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3 posts from December 14, 2013

December 14, 2013

Homestead absentee-ballot case under investigation by Miami-Dade police, prosecutors

@PatriciaMazzei @msanchezMIA

Miami-Dade police and prosecutors are investigating as potential fraud the case of four absentee ballots a Homestead family says campaign workers filled out against their wishes, the Miami Herald and El Nuevo Herald have learned.

One of those workers, James Brady, is now a commission candidate in Florida City, which holds a municipal election next month.

Detectives from the police department’s public-corruption unit and prosecutors from the state attorney’s office have visited the Brockington household three times since October, Betty Brockington said, when Brady and an unidentified man knocked on her door and offered to help the family vote.

The men filled out the ballots out of the family’s sight and had three of four family members sign them without reviewing them, according to 54-year-old Betty Brockington. When they tried to get one of her nieces, 22-year-old Robkevia Scott, to do the same, she refused.

Scott took her ballot back and noticed the men had chosen the candidates the family had specifically said it opposed in the Nov. 5 election: mayoral candidate Mark Bell and council candidate Norman Hodge Jr.

More here.

Miami-Dade mayor vetoes restoring union workers' pay, offers compromise


Miami-Dade Mayor Carlos Gimenez struck down Saturday county commissioners’ decision to restore most workers’ pay, forcing a new vote Tuesday on the high-stakes issue.

His veto was expected. But the mayor also offered a potential compromise to commissioners determined to no longer require employees to contribute 5 percent of their base pay toward group healthcare costs.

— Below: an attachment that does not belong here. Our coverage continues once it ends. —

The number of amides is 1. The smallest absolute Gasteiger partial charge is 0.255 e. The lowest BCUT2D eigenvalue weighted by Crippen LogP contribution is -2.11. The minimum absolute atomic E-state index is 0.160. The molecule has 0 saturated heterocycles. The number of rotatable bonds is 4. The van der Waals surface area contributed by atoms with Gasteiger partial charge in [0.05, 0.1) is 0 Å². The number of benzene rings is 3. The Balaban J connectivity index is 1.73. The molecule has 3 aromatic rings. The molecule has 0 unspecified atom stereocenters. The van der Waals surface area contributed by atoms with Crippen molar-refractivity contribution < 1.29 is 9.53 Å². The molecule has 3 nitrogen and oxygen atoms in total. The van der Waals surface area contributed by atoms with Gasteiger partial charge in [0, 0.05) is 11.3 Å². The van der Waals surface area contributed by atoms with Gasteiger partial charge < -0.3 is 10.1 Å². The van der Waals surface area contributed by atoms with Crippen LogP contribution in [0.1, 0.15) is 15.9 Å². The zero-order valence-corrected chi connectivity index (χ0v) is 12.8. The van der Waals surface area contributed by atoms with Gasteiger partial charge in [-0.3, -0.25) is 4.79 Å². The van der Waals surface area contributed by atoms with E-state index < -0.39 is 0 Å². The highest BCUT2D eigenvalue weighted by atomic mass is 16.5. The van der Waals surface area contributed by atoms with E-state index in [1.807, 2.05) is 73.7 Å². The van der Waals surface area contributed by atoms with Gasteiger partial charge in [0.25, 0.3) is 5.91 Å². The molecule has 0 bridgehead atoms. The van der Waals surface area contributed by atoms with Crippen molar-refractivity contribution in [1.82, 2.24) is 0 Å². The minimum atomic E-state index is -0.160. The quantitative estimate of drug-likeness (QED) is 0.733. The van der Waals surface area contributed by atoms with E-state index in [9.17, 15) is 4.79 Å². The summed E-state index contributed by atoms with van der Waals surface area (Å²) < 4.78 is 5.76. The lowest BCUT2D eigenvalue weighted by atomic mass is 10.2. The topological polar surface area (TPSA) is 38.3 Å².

Gimenez proposed giving one-time bonuses to some of the lowest-paid county workers: $1,500 to employees who make less than $40,000 a year and $1,000 to those who make between $40,000 and $50,000.

“I listened to the commission,” Gimenez told the Miami Herald, referring to the board’s concerns over workers suffering economic hardship. “This way we can give a little bit of relief to our lowest-paid employees and not break the bank.”

He emphasized that restoring all workers’ pay, as the commission voted to do, would be a greater benefit to those on the higher end of the pay scale. An employee making $100,000 a year would get $5,000 back, compared to one making $50,000, who would get $2,500.

Under the mayor’s bonus proposal, an employee making $45,000 a year who pays $2,250 toward the healthcare contribution would get a little less than half of that as a one-time payment. An employee making $20,000 whose contribution is $1,000 a year would get all of that back, plus $500.

More here.

In Miami, Kathleen Sebelius sticks to message, touting retooled Obamacare website


After two previous visits to Miami since September, U.S. Health and Human Services Secretary Kathleen Sebelius returned Friday in a third-time’s-the-charm effort to promote the Affordable Care Act.

Florida, with its significant number of Hispanics and the second highest rate of uninsured residents in the nation, has been a favorite backdrop for Sebelius to hammer home the Obama administration’s message of affordable healthcare for all.

On Friday, she touted the retooled federal online insurance exchange at healthcare.gov and highlighted individual success stories plucked from Miami-Dade, the county with the state’s greatest number of insured.

“We know the situation is serious here in Florida — 3.5 million uninsured residents, 581,000 here in the Miami area,’’ Sebelius said, “and there’s a lot of opportunity for people to take advantage of a new expanded plan.’’

Seated with three South Florida residents inside a roped-off wing of Miami-Dade’s Main Library, surrounded by TV cameras and reporters, Sebelius launched a living-room-style conversation about the consumers’ experience buying insurance on healthcare.gov.

“I hope you all will become part of the effort to spread the word,’’ she said.

More here.